Japan’s 2018 oil imports fell to the lowest since at least 1979 while its liquefied natural gas (LNG) purchases and coal imports also dropped, reflecting the country’s declining population and slow economic growth.
The figures also underscore improved energy efficiency, and the emergence of alternative fuels for power generation and in transport, while a rise in nuclear power output last year in Japan further reduced fossil fuel imports.
Japan’s customs-cleared crude oil imports slid 5.8 percent in 2018 from a year earlier, the Ministry of Finance said on Wednesday.
Japan, the world’s fourth-biggest crude buyer, imported 3 million barrels per day (bpd), or 175.897 million kilolitres, of crude oil last year, the preliminary data showed. The figure marks the lowest since records were kept starting in 1979, an official at the customs office said.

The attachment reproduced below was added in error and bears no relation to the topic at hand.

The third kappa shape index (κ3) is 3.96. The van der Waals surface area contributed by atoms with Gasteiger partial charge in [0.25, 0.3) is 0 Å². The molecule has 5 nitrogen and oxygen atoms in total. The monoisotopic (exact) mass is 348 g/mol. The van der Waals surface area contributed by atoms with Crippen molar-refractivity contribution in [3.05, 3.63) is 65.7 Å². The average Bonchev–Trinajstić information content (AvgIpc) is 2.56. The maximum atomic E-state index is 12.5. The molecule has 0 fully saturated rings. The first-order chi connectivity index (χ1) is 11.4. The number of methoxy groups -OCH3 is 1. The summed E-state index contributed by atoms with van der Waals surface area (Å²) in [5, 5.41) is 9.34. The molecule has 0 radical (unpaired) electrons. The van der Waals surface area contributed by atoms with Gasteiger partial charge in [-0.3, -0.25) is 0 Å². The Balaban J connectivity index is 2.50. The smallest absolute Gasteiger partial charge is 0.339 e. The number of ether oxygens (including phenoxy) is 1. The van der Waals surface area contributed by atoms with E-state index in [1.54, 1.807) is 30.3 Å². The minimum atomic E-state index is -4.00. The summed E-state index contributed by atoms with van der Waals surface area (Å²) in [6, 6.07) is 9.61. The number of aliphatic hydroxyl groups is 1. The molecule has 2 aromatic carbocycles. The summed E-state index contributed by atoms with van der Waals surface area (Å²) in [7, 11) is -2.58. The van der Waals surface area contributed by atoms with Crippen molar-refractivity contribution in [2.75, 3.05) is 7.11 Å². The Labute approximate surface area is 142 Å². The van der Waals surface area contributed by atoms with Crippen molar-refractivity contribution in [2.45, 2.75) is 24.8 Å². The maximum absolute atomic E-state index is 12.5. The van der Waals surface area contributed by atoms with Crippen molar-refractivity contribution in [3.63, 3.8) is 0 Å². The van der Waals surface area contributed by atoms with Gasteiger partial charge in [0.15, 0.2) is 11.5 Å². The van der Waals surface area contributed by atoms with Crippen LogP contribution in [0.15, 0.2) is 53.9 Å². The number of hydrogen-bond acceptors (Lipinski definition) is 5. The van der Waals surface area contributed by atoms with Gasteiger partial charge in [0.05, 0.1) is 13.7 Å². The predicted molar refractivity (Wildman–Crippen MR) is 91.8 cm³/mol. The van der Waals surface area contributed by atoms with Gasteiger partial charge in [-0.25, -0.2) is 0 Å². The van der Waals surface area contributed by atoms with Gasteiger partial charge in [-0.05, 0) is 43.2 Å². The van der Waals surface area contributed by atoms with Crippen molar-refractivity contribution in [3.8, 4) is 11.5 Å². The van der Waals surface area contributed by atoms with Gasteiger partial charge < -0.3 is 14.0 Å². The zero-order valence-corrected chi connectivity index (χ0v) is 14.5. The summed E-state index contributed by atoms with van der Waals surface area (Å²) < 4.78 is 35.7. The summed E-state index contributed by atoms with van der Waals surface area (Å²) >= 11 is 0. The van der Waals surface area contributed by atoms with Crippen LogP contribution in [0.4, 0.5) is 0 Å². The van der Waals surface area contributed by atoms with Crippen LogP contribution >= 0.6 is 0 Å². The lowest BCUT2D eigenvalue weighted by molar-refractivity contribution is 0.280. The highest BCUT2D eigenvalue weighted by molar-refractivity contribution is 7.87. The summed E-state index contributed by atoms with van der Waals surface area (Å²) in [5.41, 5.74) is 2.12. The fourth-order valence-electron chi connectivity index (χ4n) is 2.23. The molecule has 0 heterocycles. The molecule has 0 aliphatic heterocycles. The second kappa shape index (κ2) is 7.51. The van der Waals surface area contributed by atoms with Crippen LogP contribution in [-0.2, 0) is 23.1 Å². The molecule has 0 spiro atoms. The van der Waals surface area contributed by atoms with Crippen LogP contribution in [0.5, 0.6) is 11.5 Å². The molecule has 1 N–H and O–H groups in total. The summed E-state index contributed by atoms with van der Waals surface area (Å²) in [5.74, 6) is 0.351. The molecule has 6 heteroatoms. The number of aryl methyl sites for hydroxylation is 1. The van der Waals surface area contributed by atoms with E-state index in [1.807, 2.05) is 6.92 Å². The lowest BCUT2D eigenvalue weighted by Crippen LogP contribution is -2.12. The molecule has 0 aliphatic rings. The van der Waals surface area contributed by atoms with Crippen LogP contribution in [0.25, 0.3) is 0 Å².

Despite this, import costs jumped 25 percent from a year earlier due to higher average annual prices for crude oil.
Imports of LNG slid 0.9 percent to 82.854 million tonnes, the lowest since 2011, but their value increased 21 percent.
Japan is the world’s biggest importer of LNG, or gas chilled to liquid form for transportation on ships.
Imports of thermal coal for power generation declined 0.6 percent
in 2018 to 113.670 million tonnes, the data showed.
The following tables lay out Japan’s fossil fuels imports for December and for all of 2018, with volumes of crude in million barrels per day (bpd), oil products and gasoline/naphtha in million kilolitres, LNG, LPG and coal in million tonnes and values in millions of yen.
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